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pone.0132251.g004: Dynamics for varying disease invasion threshold.Plotting dynamics as a function of predator death rate μP, and disease invasion threshold (μJ+α)/β. (a) Dynamics for the case of δ = 1. In the white area the disease cannot invade, and in the pink area there is a single endemic equilibrium. The blue area indicates bistability between a stunted endemic state and a non-stunted disease free state. The red line denotes predator extinction. The green and blue line are thresholds below which the disease can invade respectively, the stunted and non-stunted host population. The dashed black lines indicate the disease free region of bistability (b) Dynamics for the case of δ = 0. In the green area only the disease free non-stunted state is stable. The yellow area indicates stable recurrent epidemics, and in the purple area there is bistability of recurrent epidemics and an endemic state. The orange line is a Hopf bifurcation, either supercritical (solid line) or subcritical (dashed line). Other lines and areas are as described in Fig 4a (c) Bifurcation diagram for the subcritical Hopf bifurcation for β = 0.06. The bifurcation resembles that of Fig 3c, but now there is a region of bistability between an endemic state and a stable limit cycle for 0.588 < μP < 0.595. The red area denotes the amplitude of the stable limit cycle, and the dashed red line shows the minimum and maximum of the unstable limit cycle. For parameters see Fig 3.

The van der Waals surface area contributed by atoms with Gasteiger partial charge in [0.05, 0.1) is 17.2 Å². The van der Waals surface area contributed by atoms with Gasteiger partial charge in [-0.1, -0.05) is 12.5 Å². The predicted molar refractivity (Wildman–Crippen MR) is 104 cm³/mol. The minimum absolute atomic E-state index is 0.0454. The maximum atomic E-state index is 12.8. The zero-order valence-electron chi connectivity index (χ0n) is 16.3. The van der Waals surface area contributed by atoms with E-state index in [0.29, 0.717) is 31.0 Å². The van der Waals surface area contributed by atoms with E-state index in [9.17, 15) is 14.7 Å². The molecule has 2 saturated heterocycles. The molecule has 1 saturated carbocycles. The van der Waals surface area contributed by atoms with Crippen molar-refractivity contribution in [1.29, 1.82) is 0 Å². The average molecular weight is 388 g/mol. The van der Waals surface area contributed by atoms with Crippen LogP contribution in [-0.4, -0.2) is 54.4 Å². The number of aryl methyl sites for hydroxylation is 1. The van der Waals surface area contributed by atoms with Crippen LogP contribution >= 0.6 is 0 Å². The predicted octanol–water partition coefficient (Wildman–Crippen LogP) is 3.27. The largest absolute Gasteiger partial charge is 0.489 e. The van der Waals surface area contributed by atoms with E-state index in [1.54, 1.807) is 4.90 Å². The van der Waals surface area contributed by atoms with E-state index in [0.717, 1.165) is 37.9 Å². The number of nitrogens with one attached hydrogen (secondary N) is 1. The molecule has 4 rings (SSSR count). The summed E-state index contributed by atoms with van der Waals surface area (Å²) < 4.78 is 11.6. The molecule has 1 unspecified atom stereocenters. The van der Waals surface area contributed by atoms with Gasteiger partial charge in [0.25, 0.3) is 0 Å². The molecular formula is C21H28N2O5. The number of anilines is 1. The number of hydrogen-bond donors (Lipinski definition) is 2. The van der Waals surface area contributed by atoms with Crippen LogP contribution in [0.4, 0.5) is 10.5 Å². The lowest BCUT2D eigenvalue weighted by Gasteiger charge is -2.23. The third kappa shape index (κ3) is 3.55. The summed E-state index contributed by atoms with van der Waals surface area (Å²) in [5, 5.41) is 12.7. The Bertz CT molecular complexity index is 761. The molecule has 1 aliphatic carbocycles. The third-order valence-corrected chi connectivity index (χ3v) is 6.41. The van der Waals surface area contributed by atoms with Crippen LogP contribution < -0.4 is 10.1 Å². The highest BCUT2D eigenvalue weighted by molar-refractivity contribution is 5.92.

Mentions: Until now, we have fixed the invasion threshold for the disease at JS = 1.67. Here, we explore what happens if we vary the disease invasion threshold. We demonstrate this by varying the disease infectivity β, but varying disease virulence α, will yield similar results. In Fig 4a we plot a two-parameter diagram for the case of δ = 1 (i.c. full competitive ability of infected juveniles), were we map the dynamics as a function of the predator death rate μP and the disease invasion threshold (μJ+α)/β. There exist three distinct areas that differ in dynamics. In the white area, the disease cannot invade, and the dynamics are identical to Fig 1. In the blue shaded area there is bistability between a stunted endemic state and a non-stunted disease free state. In the pink area, there is a single endemic equilibrium. The red line indicates the threshold below which the predator goes extinct in the endemic state. The green line indicates the threshold below which a stunted endemic state exists, and the blue line is the threshold below which a non-stunted endemic state exists. With increasing severity of the disease (i.c. increasing infectivity β and/or decreasing virulence α) the area of bistability increases, and the predator is reduced to lower densities or even extinction.